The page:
On January 24, 2024, the SEC adopted final rules enhancing disclosure obligations for SPAC IPOs and subsequent de-SPAC business combination transactions. The rules are designed to more closely align the required disclosures and legal liabilities that may be incurred in de-SPAC transactions with those in traditional IPOs. The new rules spread beyond SPACs to shell companies and blank check companies in general.
The SEC is specifically requiring enhanced disclosures with respect to compensation paid to sponsors, conflicts of interest, dilution, and the determination, if any, of the board of directors (or similar governing body) of a SPAC regarding whether a de-SPAC transaction is advisable and in the best interests of the SPAC and its shareholders. The SEC has also adopted rules that deem any business combination transaction involving a reporting shell company, including a SPAC, to involve a sale of securities to the reporting shell company’s shareholders, and has amended several financial statement requirements applicable to transactions involving
On December 6, 2023, the SEC published its semi-annual Fall 2023 regulatory agenda (“Agenda”) and plans for rulemaking. The Agenda is published twice a year, and for several years I have blogged about each publication. Although items on the Agenda can move from one category to the next, be dropped off altogether, or new items pop up in any of the categories (including the final rule stage), the Agenda provides valuable insight into the SEC’s plans and the influence that comments can make on the rulemaking process.
The Agenda is broken down by (i) Proposed Rule Stage; (ii) Final Rule Stage; and (iii) Long-term Actions. The Proposed and Final Rule Stages are intended to be completed within the next 12 months and Long-term Actions are anything beyond that. The number of items to be completed in a 12-month time frame is 43, down from 55 on the Spring 2023 Agenda.
Fourteen items are included in the proposed rule stage, down
The Office of the Advocate for Small Business Capital Formation (“Office”) has published its Annual Report for fiscal year 2022 (“Report”). The Report is delivered to the Committee on Banking, Housing, and Urban Affairs of the U.S. Senate and the Committee on Financial Services of the U.S. House of Representatives directly by the Office, without review or input from the SEC at large.
The SEC’s Office of the Advocate for Small Business Capital Formation launched in January 2019 after being created by Congress pursuant to the Small Business Advocate Act of 2016 (see HERE). The mission of the Office is to advocate for pragmatic solutions to accessing capital markets and business growth.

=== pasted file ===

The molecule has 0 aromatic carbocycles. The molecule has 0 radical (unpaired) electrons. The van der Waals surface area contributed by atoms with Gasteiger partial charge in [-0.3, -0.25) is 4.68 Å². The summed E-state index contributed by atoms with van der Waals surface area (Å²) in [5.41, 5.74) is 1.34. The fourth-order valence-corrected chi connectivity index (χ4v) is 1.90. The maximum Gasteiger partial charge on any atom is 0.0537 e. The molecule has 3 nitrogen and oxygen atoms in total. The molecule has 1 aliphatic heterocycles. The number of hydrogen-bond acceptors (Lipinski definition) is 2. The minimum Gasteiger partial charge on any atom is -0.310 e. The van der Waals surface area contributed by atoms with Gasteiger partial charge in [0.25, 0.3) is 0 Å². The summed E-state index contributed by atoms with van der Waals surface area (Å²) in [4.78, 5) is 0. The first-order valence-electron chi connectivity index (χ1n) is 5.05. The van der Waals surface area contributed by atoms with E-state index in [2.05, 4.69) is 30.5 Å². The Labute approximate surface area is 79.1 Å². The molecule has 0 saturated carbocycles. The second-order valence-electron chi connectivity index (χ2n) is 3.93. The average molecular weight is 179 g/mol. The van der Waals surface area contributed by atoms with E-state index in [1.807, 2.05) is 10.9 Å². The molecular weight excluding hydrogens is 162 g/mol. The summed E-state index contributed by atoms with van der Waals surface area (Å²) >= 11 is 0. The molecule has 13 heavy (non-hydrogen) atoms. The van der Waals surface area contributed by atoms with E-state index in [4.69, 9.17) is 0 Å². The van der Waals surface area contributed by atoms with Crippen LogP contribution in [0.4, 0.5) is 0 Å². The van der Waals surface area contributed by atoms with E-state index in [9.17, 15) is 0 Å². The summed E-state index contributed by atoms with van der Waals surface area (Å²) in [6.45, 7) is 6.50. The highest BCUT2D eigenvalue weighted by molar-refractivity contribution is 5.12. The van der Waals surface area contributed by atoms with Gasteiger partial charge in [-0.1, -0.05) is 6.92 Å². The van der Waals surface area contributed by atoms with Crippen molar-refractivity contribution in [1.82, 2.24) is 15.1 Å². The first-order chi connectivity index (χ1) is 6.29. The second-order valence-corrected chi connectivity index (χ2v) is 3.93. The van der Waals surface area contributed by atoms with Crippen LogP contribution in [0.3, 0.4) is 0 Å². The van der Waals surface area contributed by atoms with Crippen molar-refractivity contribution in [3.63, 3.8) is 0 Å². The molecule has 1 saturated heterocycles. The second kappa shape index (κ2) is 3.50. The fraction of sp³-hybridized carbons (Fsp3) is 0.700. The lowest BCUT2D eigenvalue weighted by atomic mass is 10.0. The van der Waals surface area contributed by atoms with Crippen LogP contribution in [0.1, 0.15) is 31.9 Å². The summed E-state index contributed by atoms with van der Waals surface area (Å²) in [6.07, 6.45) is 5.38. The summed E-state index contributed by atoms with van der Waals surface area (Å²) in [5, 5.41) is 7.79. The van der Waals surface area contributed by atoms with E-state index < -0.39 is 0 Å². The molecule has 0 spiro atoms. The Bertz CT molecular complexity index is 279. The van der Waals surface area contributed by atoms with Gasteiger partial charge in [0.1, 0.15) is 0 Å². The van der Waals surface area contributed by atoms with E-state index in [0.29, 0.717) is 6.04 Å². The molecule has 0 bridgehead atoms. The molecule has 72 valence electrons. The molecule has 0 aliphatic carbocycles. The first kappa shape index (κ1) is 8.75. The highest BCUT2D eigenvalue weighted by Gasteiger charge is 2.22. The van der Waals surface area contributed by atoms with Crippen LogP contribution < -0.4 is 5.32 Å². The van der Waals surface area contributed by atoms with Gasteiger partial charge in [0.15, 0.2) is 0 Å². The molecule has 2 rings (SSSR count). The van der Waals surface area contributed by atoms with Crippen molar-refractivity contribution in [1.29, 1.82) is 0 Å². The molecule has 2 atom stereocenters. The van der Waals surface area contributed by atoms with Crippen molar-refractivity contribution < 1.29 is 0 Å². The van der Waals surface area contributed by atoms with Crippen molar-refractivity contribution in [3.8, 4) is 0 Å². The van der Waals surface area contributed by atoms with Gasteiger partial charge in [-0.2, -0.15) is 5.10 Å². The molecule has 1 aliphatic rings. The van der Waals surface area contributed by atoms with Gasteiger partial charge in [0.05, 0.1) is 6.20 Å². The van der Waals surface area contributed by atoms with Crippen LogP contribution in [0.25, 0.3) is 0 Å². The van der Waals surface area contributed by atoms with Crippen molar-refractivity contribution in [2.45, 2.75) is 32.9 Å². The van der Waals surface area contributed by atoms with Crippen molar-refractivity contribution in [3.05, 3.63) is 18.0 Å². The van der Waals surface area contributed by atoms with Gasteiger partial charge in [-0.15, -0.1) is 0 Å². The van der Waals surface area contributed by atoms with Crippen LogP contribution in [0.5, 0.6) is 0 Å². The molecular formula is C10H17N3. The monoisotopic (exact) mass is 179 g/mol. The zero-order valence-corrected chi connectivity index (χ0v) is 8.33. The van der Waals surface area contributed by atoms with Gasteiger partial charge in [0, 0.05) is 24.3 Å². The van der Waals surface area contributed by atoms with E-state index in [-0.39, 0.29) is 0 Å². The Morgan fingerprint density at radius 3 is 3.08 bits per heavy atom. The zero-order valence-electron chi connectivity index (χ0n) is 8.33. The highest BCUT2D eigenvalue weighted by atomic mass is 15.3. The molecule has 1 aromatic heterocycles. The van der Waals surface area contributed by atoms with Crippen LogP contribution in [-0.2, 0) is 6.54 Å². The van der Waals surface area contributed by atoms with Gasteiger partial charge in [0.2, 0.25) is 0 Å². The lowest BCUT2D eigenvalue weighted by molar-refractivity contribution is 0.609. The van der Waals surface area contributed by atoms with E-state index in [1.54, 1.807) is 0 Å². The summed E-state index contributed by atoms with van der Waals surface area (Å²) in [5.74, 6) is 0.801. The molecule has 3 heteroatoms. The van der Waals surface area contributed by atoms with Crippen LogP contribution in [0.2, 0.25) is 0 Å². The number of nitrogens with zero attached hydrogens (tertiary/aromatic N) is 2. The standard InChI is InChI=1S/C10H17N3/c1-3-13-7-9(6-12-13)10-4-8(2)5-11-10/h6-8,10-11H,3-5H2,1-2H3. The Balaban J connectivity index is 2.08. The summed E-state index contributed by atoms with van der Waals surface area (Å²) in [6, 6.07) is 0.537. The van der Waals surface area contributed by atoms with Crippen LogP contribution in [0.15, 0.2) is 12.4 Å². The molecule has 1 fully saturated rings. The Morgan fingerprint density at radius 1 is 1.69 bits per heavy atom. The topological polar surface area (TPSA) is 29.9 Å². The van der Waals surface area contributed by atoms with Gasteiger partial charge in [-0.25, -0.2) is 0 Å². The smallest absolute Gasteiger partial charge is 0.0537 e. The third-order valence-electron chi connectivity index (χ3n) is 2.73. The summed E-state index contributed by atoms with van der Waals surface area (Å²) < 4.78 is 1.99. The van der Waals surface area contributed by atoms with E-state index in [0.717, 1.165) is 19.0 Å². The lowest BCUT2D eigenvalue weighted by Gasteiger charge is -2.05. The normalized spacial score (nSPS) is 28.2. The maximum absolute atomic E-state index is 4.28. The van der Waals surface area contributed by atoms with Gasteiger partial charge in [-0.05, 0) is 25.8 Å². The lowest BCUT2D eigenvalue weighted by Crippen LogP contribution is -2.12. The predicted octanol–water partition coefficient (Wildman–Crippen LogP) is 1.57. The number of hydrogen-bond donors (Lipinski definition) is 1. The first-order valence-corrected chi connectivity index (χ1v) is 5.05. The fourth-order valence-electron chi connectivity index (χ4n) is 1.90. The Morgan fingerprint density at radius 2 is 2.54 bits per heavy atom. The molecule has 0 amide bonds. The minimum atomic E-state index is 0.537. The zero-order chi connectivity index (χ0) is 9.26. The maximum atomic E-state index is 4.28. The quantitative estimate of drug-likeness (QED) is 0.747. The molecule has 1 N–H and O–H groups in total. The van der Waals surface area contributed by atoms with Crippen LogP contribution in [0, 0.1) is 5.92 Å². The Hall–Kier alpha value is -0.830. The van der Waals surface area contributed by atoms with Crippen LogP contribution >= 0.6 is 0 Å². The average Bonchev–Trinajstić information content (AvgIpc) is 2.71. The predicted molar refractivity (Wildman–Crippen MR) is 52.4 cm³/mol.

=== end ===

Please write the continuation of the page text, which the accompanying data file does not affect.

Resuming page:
The Office has the following functions: (i) assist small businesses (privately held or public with a market cap of less than $250 million) and their investors in resolving problems with the SEC or self-regulatory organizations; (ii) identify and propose regulatory changes that would benefit small businesses
On August 6, 2021, the SEC approved Nasdaq’s board diversity listing standards proposal. Nasdaq Rule 5605(f) requires Nasdaq listed companies, subject to certain exceptions, to: (i) to have at least one director who self-identifies as a female, and (ii) have at least one director who self-identifies as Black or African American, Hispanic or Latino, Asian, Native American or Alaska Native, Native Hawaiian or Pacific Islander, two or more races or ethnicities, or as LGBTQ+, or (iii) explain why the company does not have at least two directors on its board who self-identify in the categories listed above. The rule changes also made headlines in most major publications. One of the most common themes in the press was the lack of inclusion of people with disabilities in the definition of an “underrepresented minority” for purposes of complying with the new rules.
The original rules had tiered compliance deadlines which Nasdaq (and practitioners) found confusing and unnecessarily complicated. On December 14,
Less than two months after the PCAOB and the China Securities Regulatory Commission and Ministry of Finance signed a Statement of Protocol reaching a tentative deal to allow the PCAOB to fully inspect and investigate registered public accounting firms headquartered in mainland China and Hong Kong, Nasdaq effectively halted all small-cap IPOs with a China connection. This time, the issue is not audit-related.
During the week of September 19, one of our clients had a deal ready to be priced and begin trading on Nasdaq. We had thought we cleared all comments when a call came from our Nasdaq reviewer – all small-cap IPOs were being temporarily halted while the Exchange investigated recent volatility. The same day, an article came out on Bloomberg reporting on 2200% price swings (up and then steeply back down) on recent IPOs involving companies with ties to China – a repeat of similar volatility in the late ’80’s and early ’90’s despite three decades of